LONDON: Kevin Pietersen took another step toward a possible return to the England team by signing for Surrey on Wednesday, giving the country's most controversial player two months in English county cricket to impress selectors before the Ashes series.
Pietersen said in a column in British newspaper The Daily Telegraph that he will be donating all of his wages to his charity, the KP24 Foundation, adding: "I will at least end my career knowing I gave it another shot."
The South Africa-born batsman is seeking a way back into the England set-up after being ditched following last year's Ashes whitewash in Australia so the team could build a new "ethos and philosophy" without its most divisive influence.
Pietersen was given encouragement by the incoming chairman of the England and Wales Cricket Board, Colin Graves, who said last month that Pietersen could be recalled if he plays county cricket and scores lots of runs. Pietersen and Graves have also spoken over the telephone.
Pietersen has reacted by securing a release from his lucrative contract with Indian Premier League side Sunrisers Hyderabad and signing a season-long deal with Surrey, for whom he played Twenty20 cricket last year.
"A lot of people thought I would not be prepared to put in the hard yards and play county cricket but I will do anything to get that England cap back on my head," Pietersen said in the Telegraph.
"All I am looking for is a fair opportunity to play for England again. I just want a blank sheet of paper and to be judged on merit."
Pietersen will be available for the opening game of the county championship on April 19, and says he is planning to play for Surrey only in four-day county championship games, rather than in ODIs and Twenty20s.
"A Kevin Pietersen with ambitions to play for England and a real determination to score big runs for Surrey will be a huge asset to us," said Alec Stewart, the former England batsman who is Surrey's director of cricket. The five-Test Ashes series begins on July 8 with the first match in Cardiff.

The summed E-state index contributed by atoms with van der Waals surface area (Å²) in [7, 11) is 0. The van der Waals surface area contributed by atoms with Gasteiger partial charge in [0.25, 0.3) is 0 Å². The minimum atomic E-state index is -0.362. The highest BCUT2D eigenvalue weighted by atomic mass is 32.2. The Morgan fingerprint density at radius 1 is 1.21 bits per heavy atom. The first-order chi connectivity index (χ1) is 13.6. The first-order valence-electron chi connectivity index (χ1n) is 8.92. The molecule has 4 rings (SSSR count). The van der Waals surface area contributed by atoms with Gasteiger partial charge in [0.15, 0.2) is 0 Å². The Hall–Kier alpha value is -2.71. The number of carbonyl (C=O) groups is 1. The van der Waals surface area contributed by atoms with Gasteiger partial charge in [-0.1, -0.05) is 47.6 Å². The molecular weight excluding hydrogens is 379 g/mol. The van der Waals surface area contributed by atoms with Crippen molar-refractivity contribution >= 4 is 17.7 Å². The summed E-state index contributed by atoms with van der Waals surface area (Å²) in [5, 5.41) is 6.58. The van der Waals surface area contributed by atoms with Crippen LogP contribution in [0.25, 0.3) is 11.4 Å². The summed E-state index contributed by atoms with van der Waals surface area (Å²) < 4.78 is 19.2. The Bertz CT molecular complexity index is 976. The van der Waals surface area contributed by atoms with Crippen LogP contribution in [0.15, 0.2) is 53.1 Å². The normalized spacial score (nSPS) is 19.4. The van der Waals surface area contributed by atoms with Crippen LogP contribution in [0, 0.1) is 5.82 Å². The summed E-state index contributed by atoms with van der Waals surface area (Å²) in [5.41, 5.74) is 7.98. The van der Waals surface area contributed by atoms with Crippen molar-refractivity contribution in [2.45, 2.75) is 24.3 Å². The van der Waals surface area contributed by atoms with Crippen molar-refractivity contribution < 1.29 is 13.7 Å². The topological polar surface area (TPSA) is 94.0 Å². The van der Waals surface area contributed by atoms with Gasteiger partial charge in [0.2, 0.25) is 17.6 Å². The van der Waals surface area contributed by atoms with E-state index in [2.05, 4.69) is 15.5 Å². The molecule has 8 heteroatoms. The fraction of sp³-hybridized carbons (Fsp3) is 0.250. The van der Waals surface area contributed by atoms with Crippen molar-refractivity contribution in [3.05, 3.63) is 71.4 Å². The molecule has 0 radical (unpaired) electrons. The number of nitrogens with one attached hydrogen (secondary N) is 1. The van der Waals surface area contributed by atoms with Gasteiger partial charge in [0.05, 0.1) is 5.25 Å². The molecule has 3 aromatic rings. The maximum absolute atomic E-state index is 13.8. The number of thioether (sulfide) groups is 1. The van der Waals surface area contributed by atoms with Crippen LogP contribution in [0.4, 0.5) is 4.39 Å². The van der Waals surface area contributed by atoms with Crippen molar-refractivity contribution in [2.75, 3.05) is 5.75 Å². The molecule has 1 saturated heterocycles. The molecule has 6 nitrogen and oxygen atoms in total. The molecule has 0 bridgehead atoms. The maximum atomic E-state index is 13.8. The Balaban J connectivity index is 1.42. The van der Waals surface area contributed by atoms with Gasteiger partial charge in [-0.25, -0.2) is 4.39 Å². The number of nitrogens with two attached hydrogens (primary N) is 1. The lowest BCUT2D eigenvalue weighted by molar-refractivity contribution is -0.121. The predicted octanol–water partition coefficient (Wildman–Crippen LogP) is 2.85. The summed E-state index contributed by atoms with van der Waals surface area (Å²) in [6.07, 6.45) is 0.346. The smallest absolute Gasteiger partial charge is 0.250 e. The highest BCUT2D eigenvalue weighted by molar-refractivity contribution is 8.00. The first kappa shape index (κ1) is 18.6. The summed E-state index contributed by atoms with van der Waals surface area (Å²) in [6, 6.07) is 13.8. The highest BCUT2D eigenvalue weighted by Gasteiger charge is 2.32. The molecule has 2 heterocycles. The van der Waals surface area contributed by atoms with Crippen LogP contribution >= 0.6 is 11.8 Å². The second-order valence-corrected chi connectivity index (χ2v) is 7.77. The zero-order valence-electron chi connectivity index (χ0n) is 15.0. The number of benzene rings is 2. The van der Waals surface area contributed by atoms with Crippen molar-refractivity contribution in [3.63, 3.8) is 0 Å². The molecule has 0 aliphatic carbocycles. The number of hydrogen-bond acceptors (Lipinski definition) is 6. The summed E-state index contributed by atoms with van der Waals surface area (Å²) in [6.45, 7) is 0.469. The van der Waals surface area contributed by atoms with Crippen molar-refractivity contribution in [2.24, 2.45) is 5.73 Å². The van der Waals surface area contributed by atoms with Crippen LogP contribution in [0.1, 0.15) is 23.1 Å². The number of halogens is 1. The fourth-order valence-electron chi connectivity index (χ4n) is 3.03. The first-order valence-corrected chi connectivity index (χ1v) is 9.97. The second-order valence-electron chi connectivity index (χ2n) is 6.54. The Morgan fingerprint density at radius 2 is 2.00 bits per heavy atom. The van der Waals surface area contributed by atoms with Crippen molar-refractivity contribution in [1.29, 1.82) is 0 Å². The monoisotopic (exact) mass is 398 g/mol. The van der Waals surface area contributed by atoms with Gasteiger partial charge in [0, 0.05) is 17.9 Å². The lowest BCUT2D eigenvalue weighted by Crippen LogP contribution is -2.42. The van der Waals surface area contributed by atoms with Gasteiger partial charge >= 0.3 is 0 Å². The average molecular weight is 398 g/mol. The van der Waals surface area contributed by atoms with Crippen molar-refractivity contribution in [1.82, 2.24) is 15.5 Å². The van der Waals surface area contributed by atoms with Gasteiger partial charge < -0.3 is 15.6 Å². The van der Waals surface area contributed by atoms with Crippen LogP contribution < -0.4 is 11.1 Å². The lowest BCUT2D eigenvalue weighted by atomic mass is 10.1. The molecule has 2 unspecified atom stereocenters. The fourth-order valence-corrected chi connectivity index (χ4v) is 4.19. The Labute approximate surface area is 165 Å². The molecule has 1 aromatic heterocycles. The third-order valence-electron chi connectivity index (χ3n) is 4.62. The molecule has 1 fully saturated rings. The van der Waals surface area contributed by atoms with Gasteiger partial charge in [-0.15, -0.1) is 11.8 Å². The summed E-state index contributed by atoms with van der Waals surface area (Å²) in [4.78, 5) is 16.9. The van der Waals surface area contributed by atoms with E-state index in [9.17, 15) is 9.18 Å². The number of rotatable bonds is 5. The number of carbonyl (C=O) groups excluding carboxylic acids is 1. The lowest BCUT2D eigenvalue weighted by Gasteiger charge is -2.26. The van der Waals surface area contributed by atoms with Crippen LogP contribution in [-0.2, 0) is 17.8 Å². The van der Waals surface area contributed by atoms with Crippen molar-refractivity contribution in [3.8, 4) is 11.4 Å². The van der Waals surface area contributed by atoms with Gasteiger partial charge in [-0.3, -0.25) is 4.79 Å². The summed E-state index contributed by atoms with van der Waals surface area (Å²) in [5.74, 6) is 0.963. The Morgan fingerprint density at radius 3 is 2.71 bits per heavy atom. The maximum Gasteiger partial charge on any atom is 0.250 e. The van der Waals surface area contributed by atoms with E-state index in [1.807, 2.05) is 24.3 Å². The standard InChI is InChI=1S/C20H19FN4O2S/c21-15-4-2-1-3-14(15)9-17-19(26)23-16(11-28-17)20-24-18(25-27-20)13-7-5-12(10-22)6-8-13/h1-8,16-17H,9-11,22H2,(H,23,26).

Last week, England selector James Whitaker said Pietersen was "not part of our plans," and Test captain Alastair Cook said a recall would be "very unlikely" because Pietersen's explosive comments about teammates and coaches in his autobiography last year may have caused irreparable damage.
Pietersen said he never had any issues with Cook — he called him a "nice guy" and "one of England's greatest ever cricketers" — and that he was happy to play under him and coach Peter Moores, who Pietersen fell out with in Moores' first spell in charge from 2007-09.
Pietersen was the second-highest run-scorer in the recent Big Bash in Australia, averaging 41.86 runs for Melbourne Stars, and said he was "in the best shape I have been in for a very long time" following knee problems.
"I feel mentally very fresh and you could see that by the way I batted in the Big Bash. I was totally free and that is how I want to bat for England again," Pietersen said.
"I might not play well enough to get back in (to the England team) and injuries could strike. I have taken all those things into account but at the end of the day I want to give this a go because I am desperate to play for England again. I do not see any bad coming from it. There is so much more good."
Pietersen is a former England captain, and his adopted country's all-time top run-scorer in all formats. He has played 104 tests — scoring 23 centuries in his total of 8,181 runs at an average of 47.28 — as well as 136 ODIs, and 37 T20s.